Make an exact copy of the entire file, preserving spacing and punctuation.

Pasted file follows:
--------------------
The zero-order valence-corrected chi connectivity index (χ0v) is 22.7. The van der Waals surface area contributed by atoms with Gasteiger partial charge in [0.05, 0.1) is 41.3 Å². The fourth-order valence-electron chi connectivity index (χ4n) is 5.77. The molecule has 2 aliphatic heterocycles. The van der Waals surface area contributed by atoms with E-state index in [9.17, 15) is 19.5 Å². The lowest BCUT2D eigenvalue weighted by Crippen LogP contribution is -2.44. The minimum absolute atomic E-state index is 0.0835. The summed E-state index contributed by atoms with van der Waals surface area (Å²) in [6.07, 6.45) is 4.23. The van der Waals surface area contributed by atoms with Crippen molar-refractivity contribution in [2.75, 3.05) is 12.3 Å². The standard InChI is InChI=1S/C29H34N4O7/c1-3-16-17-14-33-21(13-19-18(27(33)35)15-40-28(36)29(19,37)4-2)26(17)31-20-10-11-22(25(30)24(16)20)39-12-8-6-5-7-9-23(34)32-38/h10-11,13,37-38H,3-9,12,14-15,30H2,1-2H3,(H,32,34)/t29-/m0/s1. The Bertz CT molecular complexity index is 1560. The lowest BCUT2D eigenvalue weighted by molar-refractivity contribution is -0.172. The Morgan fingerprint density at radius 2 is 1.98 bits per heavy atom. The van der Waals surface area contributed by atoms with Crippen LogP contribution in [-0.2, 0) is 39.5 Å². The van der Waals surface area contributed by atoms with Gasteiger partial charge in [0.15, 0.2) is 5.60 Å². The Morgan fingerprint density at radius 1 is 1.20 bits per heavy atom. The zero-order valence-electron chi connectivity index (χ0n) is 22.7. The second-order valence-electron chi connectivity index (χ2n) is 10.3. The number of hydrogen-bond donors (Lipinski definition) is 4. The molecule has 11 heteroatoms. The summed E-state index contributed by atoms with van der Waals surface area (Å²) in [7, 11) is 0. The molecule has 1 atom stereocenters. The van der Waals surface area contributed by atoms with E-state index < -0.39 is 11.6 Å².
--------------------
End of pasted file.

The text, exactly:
The zero-order valence-corrected chi connectivity index (χ0v) is 22.7. The van der Waals surface area contributed by atoms with Gasteiger partial charge in [0.05, 0.1) is 41.3 Å². The fourth-order valence-electron chi connectivity index (χ4n) is 5.77. The molecule has 2 aliphatic heterocycles. The van der Waals surface area contributed by atoms with E-state index in [9.17, 15) is 19.5 Å². The lowest BCUT2D eigenvalue weighted by Crippen LogP contribution is -2.44. The minimum absolute atomic E-state index is 0.0835. The summed E-state index contributed by atoms with van der Waals surface area (Å²) in [6.07, 6.45) is 4.23. The van der Waals surface area contributed by atoms with Crippen molar-refractivity contribution in [2.75, 3.05) is 12.3 Å². The standard InChI is InChI=1S/C29H34N4O7/c1-3-16-17-14-33-21(13-19-18(27(33)35)15-40-28(36)29(19,37)4-2)26(17)31-20-10-11-22(25(30)24(16)20)39-12-8-6-5-7-9-23(34)32-38/h10-11,13,37-38H,3-9,12,14-15,30H2,1-2H3,(H,32,34)/t29-/m0/s1. The Bertz CT molecular complexity index is 1560. The lowest BCUT2D eigenvalue weighted by molar-refractivity contribution is -0.172. The Morgan fingerprint density at radius 2 is 1.98 bits per heavy atom. The van der Waals surface area contributed by atoms with Crippen LogP contribution in [-0.2, 0) is 39.5 Å². The van der Waals surface area contributed by atoms with Gasteiger partial charge in [0.15, 0.2) is 5.60 Å². The Morgan fingerprint density at radius 1 is 1.20 bits per heavy atom. The zero-order valence-electron chi connectivity index (χ0n) is 22.7. The second-order valence-electron chi connectivity index (χ2n) is 10.3. The number of hydrogen-bond donors (Lipinski definition) is 4. The molecule has 11 heteroatoms. The summed E-state index contributed by atoms with van der Waals surface area (Å²) in [7, 11) is 0. The molecule has 1 atom stereocenters. The van der Waals surface area contributed by atoms with E-state index < -0.39 is 11.6 Å².